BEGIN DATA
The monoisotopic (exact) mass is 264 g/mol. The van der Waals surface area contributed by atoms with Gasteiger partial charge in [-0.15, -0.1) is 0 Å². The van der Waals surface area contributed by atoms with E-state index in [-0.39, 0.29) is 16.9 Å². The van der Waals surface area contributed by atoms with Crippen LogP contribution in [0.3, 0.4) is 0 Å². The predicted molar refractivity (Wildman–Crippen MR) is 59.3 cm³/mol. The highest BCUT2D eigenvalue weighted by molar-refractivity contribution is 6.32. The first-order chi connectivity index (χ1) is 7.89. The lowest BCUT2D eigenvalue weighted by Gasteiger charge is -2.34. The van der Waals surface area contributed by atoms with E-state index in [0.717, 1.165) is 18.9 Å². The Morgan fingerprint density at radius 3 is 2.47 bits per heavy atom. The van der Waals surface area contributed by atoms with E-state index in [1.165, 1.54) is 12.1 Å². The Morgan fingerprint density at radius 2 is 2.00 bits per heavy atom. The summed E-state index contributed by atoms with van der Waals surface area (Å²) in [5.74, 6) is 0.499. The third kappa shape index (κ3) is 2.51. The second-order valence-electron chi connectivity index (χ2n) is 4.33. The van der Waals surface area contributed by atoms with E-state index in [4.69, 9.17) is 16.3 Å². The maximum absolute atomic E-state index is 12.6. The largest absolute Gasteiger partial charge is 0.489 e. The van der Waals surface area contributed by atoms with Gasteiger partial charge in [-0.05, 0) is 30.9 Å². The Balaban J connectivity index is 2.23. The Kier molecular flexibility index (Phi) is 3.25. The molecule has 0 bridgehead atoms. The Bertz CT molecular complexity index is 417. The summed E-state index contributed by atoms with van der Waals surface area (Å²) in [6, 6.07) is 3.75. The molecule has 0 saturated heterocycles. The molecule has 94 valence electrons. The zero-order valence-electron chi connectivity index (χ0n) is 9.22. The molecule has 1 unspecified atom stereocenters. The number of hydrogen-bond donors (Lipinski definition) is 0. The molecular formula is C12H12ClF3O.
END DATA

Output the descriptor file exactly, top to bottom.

The monoisotopic (exact) mass is 264 g/mol. The van der Waals surface area contributed by atoms with Gasteiger partial charge in [-0.15, -0.1) is 0 Å². The van der Waals surface area contributed by atoms with E-state index in [-0.39, 0.29) is 16.9 Å². The van der Waals surface area contributed by atoms with Crippen LogP contribution in [0.3, 0.4) is 0 Å². The predicted molar refractivity (Wildman–Crippen MR) is 59.3 cm³/mol. The highest BCUT2D eigenvalue weighted by molar-refractivity contribution is 6.32. The first-order chi connectivity index (χ1) is 7.89. The lowest BCUT2D eigenvalue weighted by Gasteiger charge is -2.34. The van der Waals surface area contributed by atoms with E-state index in [0.717, 1.165) is 18.9 Å². The Morgan fingerprint density at radius 3 is 2.47 bits per heavy atom. The van der Waals surface area contributed by atoms with E-state index in [1.165, 1.54) is 12.1 Å². The Morgan fingerprint density at radius 2 is 2.00 bits per heavy atom. The summed E-state index contributed by atoms with van der Waals surface area (Å²) in [5.74, 6) is 0.499. The third kappa shape index (κ3) is 2.51. The second-order valence-electron chi connectivity index (χ2n) is 4.33. The van der Waals surface area contributed by atoms with E-state index in [4.69, 9.17) is 16.3 Å². The maximum absolute atomic E-state index is 12.6. The largest absolute Gasteiger partial charge is 0.489 e. The van der Waals surface area contributed by atoms with Gasteiger partial charge in [-0.05, 0) is 30.9 Å². The Balaban J connectivity index is 2.23. The Kier molecular flexibility index (Phi) is 3.25. The molecule has 0 bridgehead atoms. The Bertz CT molecular complexity index is 417. The summed E-state index contributed by atoms with van der Waals surface area (Å²) in [6, 6.07) is 3.75. The molecule has 0 saturated heterocycles. The molecule has 94 valence electrons. The zero-order valence-electron chi connectivity index (χ0n) is 9.22. The molecule has 1 unspecified atom stereocenters. The number of hydrogen-bond donors (Lipinski definition) is 0. The molecular formula is C12H12ClF3O.